By Mark Ellis –
Growing up in Singapore, her Malaysian father named all his daughters after beautiful gemstones.
“My sister is Precious Diamond. My other sister is Precious Pearl. I have a brother, but he is not precious,” says Precious Jade Teo.
Her atheist father, a prominent businessman, owned racehorses. Her mother was Buddhist. A month after Precious Jade was born, her father threw a huge party. “The party was so grand they thought it was a wedding,” she says. He believed that her birth brought good luck, because one of his prize steeds, Flying Horse, produced some big winnings at the track.
In third grade, Mr. Teo – despite his atheism — decided to send Precious Jade to a convent school. “A nun ran the school and we had prayers and ethics and a chapel. That’s when I first heard about God.”
She learned at an early age that “you can decide to be a good person and go to heaven or be a bad person and go to hell. To me that was an easy choice. I made my mind up to go to heaven. I tried to do everything right and good. I felt close to God since grade three.”
What was missing however, was a personal relationship with Jesus.
“My parents never spoke about God and my mother would take me to the Buddhist temple and put me in front of a medium. She would chant and there was a piece of yellow paper she put in some red stuff that looked like blood. She would take it home and light the paper on fire, put it in water and tell me to drink it.”
During these early years, she also discovered her “crazy passion” for singing and found herself singing throughout much of the day.
When Precious Jade turned 12 the family moved to Malaysia, which is a majority Muslim country. “I went to school with half the class Muslims,” she recounts. “The first day of school was Sunday because they pray on Friday.”
After she returned to Singapore for high school, a teacher invited her and her sister to a Christian rally. Precious Jade’s sister had recently become a follower of Jesus. “They did the altar call and I was led to go up there and give my life to Christ. But I really didn’t understand all it meant to be a Christian,” she says.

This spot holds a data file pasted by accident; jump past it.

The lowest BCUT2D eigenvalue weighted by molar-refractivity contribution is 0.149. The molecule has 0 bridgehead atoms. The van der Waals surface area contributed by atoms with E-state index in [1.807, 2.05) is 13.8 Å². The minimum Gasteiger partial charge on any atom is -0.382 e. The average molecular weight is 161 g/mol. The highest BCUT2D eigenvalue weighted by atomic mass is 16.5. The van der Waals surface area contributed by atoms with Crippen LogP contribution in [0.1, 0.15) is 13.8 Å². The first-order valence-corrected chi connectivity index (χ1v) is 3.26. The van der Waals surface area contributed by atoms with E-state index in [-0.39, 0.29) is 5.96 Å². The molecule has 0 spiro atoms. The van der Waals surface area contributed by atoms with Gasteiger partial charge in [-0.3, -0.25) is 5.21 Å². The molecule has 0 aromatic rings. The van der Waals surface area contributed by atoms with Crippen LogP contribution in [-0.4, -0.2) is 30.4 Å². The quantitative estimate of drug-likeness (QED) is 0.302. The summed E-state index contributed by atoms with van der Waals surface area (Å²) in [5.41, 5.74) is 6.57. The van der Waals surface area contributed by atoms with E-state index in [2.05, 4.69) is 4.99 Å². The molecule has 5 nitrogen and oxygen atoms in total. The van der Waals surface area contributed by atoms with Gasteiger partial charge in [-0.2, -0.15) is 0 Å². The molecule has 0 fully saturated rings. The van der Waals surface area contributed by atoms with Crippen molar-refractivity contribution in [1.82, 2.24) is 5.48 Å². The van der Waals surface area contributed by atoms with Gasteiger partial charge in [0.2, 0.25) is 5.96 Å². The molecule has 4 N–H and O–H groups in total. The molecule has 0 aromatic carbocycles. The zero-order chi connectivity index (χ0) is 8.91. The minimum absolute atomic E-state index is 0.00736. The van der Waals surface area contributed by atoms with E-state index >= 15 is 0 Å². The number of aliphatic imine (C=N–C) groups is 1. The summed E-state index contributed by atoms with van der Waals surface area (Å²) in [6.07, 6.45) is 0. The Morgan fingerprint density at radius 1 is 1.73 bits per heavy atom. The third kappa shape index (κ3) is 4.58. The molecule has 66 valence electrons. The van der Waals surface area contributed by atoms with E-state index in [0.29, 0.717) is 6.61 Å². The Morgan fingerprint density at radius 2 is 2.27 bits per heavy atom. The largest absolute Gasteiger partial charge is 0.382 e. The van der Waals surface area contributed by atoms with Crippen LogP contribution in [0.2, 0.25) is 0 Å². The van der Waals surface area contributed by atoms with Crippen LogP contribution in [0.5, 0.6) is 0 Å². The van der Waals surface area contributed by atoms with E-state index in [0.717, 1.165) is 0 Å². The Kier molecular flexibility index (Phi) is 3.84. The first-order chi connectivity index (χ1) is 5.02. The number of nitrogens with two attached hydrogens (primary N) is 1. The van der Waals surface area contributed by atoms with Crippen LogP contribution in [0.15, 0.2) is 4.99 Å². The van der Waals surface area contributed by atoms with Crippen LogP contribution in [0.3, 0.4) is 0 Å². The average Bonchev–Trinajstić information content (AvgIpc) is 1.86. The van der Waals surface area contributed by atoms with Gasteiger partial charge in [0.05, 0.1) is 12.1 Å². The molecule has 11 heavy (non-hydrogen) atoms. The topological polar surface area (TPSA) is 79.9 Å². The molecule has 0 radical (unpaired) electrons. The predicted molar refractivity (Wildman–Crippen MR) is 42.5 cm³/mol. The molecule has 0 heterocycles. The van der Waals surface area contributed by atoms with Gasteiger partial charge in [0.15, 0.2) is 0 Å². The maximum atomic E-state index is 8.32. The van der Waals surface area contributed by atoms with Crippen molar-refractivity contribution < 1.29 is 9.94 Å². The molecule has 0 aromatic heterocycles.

The two sisters started attending a church and their mother was not happy. “She took our Bibles from us, thinking that would stop us. She locked them up,” she recounts.
“At first I thought I had a great relationship with God, but I didn’t think I needed Jesus. The stories about Jesus seemed like a fairy tale. After going to church a few years, I stopped going,” she recalls.
Precious Jade continued singing; friends told her she had a gift from God she should develop. At 19, she joined a talent contest similar to America’s Got Talent and won, which opened the door for her to sign with EMI Records in Singapore. Then she cut her first album with them, Loving You under the name SuZanna Teo.
Noticed by the prime minister, he commissioned her to write a patriotic song for the country. “In a couple weeks I came up with the words and it became one of the national songs of Singapore. I saw 60,000 people in a stadium sing my song and I almost fell over and died.”
In pursuit of a wider audience, she left Singapore for the United States in 1990. Like many immigrants, she struggled after her arrival. “From doing very well in Singapore, I was starting from scratch, and tried to climb up,” she says.
Living in Myrtle Beach, South Carolina, she decided to attend church again. “I hit bottom,” she admits. A Christian counselor recommended a 12-week course called “Victorious Christian Living.”
“I was coming home one day and I cried in the car. Despairing, she said: ‘Take my voice Lord, take my car, take my house, take everything.’”
In that moment of total surrender to Jesus Christ as her Lord and Savior, she was born again.
God gave her a voracious appetite for his Word and she began listening to sermons several hours a day. “I couldn’t get enough,” she says.
Attending a Filipino church in Southern California called The Rock, she began writing poems and patriotic songs. She also launched Precious Jade Ministries.
“My ministry is restoring the United States to the godly nation established by the founding fathers,” she says.
Precious Jade thinks every believing American should be involved. “This country is a Christian nation. We (Christians) founded this place. But because we are Christians, we allowed everybody to come in but that doesn’t mean you can take God out of the schools and prayer and everything else.”
“When I first came to America I was so excited when I looked at the back of our money and saw ‘In God We Trust.’ I thought this is the only country in the world that prints that on their money. Maybe that’s why we’re the richest nation in the world.”
Her original song – “The Christmas Song” – was selected by Warner Brothers for use in the movie, A Dennis the Menace Christmas in 2007.
More recently, her song, “Let us Pray,” was chosen for the National Day of Prayer.
“We made a wrong turn as a Christian nation. We need to go back and fix it,” she says.
“Thank you O God for your grace upon us, for your love and protection, for this we cherish and love. Protect and hold dear the United States of America, this precious gift of land from God to us.”
To know more about a personal relationship with God, go here
For more information about her ministry, go here